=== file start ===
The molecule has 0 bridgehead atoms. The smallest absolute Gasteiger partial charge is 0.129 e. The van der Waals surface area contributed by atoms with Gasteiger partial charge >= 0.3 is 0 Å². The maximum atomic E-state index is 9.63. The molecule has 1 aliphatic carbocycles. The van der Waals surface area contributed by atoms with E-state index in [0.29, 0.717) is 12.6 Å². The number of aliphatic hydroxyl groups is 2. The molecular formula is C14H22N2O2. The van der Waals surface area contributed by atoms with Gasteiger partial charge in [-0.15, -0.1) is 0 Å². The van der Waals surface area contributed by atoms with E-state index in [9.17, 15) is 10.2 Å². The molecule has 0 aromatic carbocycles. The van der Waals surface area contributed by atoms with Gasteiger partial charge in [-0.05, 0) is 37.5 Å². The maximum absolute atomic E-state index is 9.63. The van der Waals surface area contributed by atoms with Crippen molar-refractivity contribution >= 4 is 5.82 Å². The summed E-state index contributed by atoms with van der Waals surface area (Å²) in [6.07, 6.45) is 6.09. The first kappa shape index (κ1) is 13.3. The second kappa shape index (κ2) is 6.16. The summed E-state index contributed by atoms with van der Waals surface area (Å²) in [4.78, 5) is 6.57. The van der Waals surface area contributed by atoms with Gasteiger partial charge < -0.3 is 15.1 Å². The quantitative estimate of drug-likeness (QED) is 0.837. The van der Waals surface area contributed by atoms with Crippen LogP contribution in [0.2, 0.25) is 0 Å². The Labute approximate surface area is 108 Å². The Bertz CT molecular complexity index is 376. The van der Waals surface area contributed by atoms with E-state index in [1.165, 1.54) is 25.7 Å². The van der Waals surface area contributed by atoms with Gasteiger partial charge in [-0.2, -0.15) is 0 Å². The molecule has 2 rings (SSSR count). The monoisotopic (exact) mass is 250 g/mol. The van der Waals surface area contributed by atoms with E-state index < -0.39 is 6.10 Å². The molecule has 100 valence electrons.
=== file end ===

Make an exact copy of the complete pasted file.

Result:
The molecule has 0 bridgehead atoms. The smallest absolute Gasteiger partial charge is 0.129 e. The van der Waals surface area contributed by atoms with Gasteiger partial charge >= 0.3 is 0 Å². The maximum atomic E-state index is 9.63. The molecule has 1 aliphatic carbocycles. The van der Waals surface area contributed by atoms with E-state index in [0.29, 0.717) is 12.6 Å². The number of aliphatic hydroxyl groups is 2. The molecular formula is C14H22N2O2. The van der Waals surface area contributed by atoms with Gasteiger partial charge in [-0.15, -0.1) is 0 Å². The van der Waals surface area contributed by atoms with E-state index in [9.17, 15) is 10.2 Å². The molecule has 0 aromatic carbocycles. The van der Waals surface area contributed by atoms with Gasteiger partial charge in [-0.05, 0) is 37.5 Å². The maximum absolute atomic E-state index is 9.63. The van der Waals surface area contributed by atoms with Crippen molar-refractivity contribution >= 4 is 5.82 Å². The summed E-state index contributed by atoms with van der Waals surface area (Å²) in [6.07, 6.45) is 6.09. The first kappa shape index (κ1) is 13.3. The second kappa shape index (κ2) is 6.16. The summed E-state index contributed by atoms with van der Waals surface area (Å²) in [4.78, 5) is 6.57. The van der Waals surface area contributed by atoms with Gasteiger partial charge < -0.3 is 15.1 Å². The quantitative estimate of drug-likeness (QED) is 0.837. The van der Waals surface area contributed by atoms with Crippen LogP contribution in [0.2, 0.25) is 0 Å². The Labute approximate surface area is 108 Å². The Bertz CT molecular complexity index is 376. The van der Waals surface area contributed by atoms with E-state index in [1.165, 1.54) is 25.7 Å². The van der Waals surface area contributed by atoms with Gasteiger partial charge in [-0.2, -0.15) is 0 Å². The molecule has 2 rings (SSSR count). The monoisotopic (exact) mass is 250 g/mol. The van der Waals surface area contributed by atoms with E-state index < -0.39 is 6.10 Å². The molecule has 100 valence electrons.